America's longest living man with type 1 diabetes turns 90

Despite the advances in diabetes medications, individuals who have type 1 diabetes have a lower life expectancy than the average person because even with proper diabetes management, they have a higher risk of experiencing life-threatening health complications, such as heart disease and stroke.

However, one San Diego man has defied these odds. Bob Krause, who was diagnosed with type 1 diabetes at the age of 5, recently turned 90 years old, making him the longest living man with the disease in the U.S., according to an article published by Fox News.

Krause told the news provider that his brother died from type 1 diabetes only a year after being told he had the disease, since insulin injections had not been invented at that time.



This made Krause feel lucky that he had access to diabetes treatments that his sibling did not, and encouraged him to be meticulous with his diabetes management.

He said that he has lived this long by treating his body like a car and only consuming enough food to gain the energy he needs to perform daily tasks.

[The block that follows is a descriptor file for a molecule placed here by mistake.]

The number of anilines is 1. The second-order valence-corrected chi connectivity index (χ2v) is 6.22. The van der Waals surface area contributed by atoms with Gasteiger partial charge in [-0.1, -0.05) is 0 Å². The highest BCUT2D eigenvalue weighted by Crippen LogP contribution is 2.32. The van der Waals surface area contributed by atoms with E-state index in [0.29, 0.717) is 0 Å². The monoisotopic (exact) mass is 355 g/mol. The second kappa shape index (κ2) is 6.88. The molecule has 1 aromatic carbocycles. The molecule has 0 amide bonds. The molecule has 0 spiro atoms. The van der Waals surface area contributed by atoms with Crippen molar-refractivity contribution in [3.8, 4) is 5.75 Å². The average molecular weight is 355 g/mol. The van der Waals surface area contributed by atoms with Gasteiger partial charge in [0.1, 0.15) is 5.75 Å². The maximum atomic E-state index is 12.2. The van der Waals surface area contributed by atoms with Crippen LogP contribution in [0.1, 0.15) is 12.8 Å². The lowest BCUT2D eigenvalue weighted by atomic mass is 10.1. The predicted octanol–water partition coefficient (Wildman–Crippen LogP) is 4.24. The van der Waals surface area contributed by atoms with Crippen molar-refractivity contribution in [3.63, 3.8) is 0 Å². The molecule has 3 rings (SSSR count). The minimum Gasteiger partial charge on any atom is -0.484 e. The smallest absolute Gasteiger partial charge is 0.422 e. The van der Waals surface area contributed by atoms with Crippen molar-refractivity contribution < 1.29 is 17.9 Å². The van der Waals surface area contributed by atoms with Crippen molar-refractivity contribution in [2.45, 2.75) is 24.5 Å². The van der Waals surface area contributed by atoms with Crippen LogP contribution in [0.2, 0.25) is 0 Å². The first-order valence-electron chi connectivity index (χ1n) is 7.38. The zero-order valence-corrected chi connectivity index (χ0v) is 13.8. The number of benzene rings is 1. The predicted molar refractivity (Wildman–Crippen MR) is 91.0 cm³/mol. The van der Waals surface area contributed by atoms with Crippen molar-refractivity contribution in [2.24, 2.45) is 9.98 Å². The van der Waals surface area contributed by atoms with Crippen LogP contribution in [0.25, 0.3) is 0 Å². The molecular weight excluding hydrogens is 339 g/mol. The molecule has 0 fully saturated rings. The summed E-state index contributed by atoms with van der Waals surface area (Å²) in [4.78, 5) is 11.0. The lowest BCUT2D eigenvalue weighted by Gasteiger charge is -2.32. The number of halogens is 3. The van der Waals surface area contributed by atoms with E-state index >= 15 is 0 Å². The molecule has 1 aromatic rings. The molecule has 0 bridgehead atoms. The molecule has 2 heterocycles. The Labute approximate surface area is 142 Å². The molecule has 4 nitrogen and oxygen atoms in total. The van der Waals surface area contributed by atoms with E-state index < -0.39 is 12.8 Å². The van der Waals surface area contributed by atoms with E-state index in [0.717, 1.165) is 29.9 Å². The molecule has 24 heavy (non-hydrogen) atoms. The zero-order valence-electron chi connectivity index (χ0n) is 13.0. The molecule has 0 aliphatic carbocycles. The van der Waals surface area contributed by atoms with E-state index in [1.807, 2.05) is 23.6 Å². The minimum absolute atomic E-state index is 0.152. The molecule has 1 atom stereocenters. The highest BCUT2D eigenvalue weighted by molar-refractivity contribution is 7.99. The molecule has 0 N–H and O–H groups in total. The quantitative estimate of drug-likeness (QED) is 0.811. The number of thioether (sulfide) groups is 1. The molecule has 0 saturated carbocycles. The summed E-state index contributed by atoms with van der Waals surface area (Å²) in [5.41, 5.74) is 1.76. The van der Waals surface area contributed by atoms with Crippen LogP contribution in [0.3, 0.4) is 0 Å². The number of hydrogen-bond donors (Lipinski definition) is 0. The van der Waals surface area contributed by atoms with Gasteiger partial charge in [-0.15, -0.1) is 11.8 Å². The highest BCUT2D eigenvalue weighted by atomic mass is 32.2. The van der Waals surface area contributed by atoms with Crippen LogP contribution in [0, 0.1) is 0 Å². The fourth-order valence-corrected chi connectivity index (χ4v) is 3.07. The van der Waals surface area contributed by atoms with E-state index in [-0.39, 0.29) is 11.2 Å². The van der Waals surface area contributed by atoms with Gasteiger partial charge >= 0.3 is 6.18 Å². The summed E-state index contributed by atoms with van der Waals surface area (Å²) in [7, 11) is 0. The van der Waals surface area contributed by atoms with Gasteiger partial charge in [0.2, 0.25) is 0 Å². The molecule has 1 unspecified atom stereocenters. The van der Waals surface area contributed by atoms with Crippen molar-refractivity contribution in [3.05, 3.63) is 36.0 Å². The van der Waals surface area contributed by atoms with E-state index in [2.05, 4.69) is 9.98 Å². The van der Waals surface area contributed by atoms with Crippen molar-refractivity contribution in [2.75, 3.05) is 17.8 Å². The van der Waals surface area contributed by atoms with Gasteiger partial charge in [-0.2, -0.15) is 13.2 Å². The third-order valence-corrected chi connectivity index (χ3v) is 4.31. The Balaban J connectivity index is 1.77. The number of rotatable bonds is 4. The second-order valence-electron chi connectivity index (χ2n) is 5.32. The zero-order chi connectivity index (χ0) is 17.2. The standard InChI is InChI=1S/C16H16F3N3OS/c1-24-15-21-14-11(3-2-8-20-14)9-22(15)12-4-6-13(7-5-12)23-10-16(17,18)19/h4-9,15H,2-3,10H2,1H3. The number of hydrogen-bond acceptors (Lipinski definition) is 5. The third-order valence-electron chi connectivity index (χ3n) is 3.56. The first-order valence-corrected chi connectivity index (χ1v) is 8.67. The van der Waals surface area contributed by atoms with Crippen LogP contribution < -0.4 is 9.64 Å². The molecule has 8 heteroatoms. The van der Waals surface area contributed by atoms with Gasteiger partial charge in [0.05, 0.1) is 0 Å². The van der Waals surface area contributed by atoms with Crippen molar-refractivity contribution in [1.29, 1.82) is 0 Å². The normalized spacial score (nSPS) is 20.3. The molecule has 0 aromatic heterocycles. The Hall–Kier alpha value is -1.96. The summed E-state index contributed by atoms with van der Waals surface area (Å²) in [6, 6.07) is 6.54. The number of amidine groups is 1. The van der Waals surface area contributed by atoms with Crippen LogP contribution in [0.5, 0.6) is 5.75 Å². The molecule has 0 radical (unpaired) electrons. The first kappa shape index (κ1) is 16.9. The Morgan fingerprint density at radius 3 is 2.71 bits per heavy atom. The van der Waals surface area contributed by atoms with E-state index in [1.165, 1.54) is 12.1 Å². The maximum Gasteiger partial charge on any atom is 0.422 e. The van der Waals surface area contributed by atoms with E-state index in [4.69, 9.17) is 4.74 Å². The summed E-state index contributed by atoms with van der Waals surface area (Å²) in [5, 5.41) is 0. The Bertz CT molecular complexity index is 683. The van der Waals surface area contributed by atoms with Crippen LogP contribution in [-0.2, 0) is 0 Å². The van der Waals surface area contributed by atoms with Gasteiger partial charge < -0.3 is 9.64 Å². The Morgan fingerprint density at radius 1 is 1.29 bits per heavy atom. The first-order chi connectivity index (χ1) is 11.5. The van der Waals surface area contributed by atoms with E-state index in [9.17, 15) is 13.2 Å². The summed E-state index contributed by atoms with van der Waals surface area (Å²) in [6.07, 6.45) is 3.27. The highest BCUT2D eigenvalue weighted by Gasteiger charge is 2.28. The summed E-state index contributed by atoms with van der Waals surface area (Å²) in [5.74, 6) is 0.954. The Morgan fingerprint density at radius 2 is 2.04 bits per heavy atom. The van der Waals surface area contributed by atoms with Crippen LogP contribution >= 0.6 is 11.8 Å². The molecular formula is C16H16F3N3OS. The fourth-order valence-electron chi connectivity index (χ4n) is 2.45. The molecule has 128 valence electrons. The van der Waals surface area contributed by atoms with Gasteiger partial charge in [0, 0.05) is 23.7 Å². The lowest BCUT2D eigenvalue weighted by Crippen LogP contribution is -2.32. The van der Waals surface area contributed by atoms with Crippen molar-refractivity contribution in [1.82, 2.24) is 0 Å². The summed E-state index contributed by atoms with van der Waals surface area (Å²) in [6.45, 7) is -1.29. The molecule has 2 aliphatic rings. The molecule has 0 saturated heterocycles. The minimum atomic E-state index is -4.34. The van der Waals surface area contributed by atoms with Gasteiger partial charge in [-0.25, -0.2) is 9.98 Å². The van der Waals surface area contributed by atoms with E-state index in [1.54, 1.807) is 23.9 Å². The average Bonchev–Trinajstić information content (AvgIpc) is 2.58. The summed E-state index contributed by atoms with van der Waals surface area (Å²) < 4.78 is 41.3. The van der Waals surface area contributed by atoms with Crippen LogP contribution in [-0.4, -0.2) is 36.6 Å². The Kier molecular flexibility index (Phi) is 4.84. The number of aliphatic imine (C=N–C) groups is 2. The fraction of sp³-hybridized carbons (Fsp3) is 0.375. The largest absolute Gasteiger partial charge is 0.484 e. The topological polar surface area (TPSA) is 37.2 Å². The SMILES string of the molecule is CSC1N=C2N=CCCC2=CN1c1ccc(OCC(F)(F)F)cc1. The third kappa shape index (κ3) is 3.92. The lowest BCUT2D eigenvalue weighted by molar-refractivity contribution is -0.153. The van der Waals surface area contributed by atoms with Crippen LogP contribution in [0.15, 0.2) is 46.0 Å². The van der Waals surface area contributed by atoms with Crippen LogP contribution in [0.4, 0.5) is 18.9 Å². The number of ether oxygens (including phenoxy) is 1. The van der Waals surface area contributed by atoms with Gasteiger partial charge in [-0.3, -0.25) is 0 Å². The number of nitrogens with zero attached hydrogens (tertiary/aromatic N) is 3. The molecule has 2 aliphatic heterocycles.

"To keep your diabetes under control you only eat the food you need to before you have activities to perform. I eat to keep me alive instead of eating all the time, or for pleasure," Krause said, quoted by the news source.

His family and healthcare providers also vouched for Krause's diligent diabetes management. One endocrinologist, Patricia Wu, MD, told the news organization that he always comes to their appointments carrying a briefcase full of detailed graphs that depict his blood sugar levels, caloric intake and insulin doses over the previous months.

Krause's son, who also has type 1 diabetes, said that his father keeps a box of sugar cubes next to his bed in case he experiences nocturnal hyperglycemia - low blood sugar levels during the night.

According to the American Diabetes Association, about 3 million individuals have type 1 diabetes in the U.S. The organization states that one in every 400 children and adolescents has the chronic condition.
First published on: June 10, 2011